Freeze-dried meals is a lifestyle item for most adventurers. Although we prefer to cook our own food over an open fire – or on a gas burner in a pinch – sometimes circumstances bring hard compromises, like digging a freeze-dried meal out of our pack. To be truthful – our team sometimes prefer a freeze-dried meal – the good ones are very, very good.
Scandinavia is home of a global favorite: Real Turmat™ from Norwegian Drytech. But this recent year two more contenders have surfaced – Gilde Turmat™ from Norway and Trail™ from Denmark. Hungry as always we´ve assembled a small panel to taste and compare.
New Kid on the block – Trail™
The most obvious difference is the choice of packaging. Trail™ comes in a short and slightly wider package when compared to Real™ and Gilde™. We guess this is a marketing based choice because the content volume is similar and placing it in a smaller package result in a “fatter” and softer package that is less practical when packing. Also, the shape may not be optimal for trapping steam and heat when preparing and keeping hot.
Trail™ is the only brand to embrace ecology as a main parameter. The competition use conventional ingredients in their meals. The team behind Danish Trail™ is TV-personality Nikolaj Kirk and chef Mikkel Maarbjerg. Both experienced product developers and cooks. The new company is jointly owned with outdoor brand distributor Odex AS.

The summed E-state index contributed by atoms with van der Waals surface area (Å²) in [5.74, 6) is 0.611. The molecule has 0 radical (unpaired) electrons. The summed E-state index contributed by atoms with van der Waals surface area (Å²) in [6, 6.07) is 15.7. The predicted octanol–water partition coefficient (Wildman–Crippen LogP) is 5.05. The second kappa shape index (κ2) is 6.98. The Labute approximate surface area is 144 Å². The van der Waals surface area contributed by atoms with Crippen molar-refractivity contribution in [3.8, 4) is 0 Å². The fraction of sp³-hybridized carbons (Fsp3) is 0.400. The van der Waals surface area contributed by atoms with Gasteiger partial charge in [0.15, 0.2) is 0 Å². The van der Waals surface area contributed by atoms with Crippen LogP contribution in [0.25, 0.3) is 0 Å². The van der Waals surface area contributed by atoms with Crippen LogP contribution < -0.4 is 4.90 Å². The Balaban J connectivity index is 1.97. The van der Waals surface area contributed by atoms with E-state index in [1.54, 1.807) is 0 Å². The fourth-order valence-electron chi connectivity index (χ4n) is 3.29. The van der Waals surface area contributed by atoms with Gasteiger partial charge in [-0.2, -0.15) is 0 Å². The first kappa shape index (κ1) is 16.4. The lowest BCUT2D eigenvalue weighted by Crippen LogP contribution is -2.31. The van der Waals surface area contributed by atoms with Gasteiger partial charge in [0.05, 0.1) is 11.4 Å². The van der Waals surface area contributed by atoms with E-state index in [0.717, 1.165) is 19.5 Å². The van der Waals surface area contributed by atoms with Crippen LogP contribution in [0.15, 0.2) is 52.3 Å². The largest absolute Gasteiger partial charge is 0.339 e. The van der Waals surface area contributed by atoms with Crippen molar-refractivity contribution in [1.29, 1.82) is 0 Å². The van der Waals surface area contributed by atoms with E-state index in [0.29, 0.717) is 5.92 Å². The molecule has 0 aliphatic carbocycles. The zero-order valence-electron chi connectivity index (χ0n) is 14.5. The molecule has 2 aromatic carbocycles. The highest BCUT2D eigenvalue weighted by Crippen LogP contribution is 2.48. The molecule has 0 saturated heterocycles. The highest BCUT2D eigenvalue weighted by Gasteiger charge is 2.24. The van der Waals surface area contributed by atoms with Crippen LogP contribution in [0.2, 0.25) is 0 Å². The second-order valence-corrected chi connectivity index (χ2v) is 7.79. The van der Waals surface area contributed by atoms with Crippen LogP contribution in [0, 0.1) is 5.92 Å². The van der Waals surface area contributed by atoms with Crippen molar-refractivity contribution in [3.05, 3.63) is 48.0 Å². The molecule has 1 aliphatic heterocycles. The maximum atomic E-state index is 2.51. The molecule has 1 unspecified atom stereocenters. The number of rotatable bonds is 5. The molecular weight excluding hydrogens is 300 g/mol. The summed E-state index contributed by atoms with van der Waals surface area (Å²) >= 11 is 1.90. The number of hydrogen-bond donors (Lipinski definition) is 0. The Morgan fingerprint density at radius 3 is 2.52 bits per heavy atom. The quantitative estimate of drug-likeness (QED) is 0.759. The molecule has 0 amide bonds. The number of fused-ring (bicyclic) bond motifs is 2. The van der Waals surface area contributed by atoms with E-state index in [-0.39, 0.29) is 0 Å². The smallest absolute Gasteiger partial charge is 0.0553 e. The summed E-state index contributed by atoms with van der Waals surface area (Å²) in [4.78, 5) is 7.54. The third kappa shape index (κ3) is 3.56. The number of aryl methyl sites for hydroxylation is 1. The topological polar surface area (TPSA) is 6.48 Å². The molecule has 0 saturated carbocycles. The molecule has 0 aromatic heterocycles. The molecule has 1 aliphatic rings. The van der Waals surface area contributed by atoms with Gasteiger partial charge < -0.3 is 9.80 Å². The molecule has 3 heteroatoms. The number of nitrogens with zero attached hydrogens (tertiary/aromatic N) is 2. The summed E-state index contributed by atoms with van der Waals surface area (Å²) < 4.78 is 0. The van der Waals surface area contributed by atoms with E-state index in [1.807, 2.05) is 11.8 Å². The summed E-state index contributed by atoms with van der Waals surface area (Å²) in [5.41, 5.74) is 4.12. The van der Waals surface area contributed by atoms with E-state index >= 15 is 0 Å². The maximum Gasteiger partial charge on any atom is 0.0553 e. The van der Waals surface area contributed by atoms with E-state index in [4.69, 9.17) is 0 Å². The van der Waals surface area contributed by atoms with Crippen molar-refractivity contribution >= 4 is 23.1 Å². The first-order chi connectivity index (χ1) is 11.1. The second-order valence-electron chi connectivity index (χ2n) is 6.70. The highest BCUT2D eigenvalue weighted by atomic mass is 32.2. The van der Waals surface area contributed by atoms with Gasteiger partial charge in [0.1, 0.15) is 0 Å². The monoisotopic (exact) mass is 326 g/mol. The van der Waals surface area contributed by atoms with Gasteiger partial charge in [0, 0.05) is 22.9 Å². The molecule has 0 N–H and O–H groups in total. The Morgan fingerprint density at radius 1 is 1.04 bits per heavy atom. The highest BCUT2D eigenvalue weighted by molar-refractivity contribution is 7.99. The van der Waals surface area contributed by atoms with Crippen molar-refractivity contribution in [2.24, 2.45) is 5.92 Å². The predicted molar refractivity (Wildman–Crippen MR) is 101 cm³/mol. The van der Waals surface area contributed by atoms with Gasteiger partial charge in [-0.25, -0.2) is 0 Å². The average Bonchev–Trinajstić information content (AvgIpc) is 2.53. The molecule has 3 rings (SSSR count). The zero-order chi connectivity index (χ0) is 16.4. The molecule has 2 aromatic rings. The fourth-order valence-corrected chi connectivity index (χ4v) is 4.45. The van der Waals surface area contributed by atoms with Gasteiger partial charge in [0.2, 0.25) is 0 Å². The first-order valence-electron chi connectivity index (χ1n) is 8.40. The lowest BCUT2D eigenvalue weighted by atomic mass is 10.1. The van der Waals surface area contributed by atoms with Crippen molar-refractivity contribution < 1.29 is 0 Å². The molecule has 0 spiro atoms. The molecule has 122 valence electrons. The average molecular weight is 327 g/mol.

Currently Trail™ offer five different meals: Beef & Potato Stew, Creamy Chicken With Pearl Barley, Pasta Bolognese, Vegan Daal With Rice, and Vegan Pasta Ratatouille.
We have testet the stew, the ratatouille and the bolognese. They suffer from a common issue: Lack of taste and smell. Truly a surprising problem considering the team behind the product.
Freeze-dried meals may not smell much prior to preparation, but with smell and taste being inseparable to the enjoyment of any meal, we felt miserably cheated when opening the Trail™ meals.
In spite of the impressive look and texture, Trail™ meals are under-seasoned and bland, delivering a somewhat disappointing experience.
Where Trail is a newcomer, Gilde must be considered old spice. The brand is an iconic Norwegian brand, known for processen and unprocessed products, mostly animal protein based.
Considering their size, distribution net and economic resources we had expected more of a developed product. However, Gilde have chosen to make a copy of industry leading Real Turmat – evident in both packaging and branding. Currently, Gilde is entering the market with two meals: Pasta Bolognese and Brun Lapskaus (Brown stew). We have tested both.
Ignoring a growing segment of critical consumers, Gilde has quite surprisingly decided to base both their meals on pork meat. The two classic recipes – Bolognese ragout and Brun lapskaus – are traditionally made with beef, veal and pork. Gilde´s versions are made with pork only.
The unmistakable orange package has an established international crowd of followers and it´s not by coincidence. Real Turmat™, located way north of the arctic circle in Norwegian Tromsø, has perfected the manufacturing of free-dried meals for more than 30 years.
A few years ago Real offered mainly meal packages – one series mainly for military personnel and the rest for outdoor recreation and expeditions. Today Real has a huge product portfolio that also include breakfast meals, soups, snacks, energy-bars and drinks, as well as specially formulated Arctic Field Rations. Real also offer vegetarian and vegan meals, as well as meals free of gluten and lactose.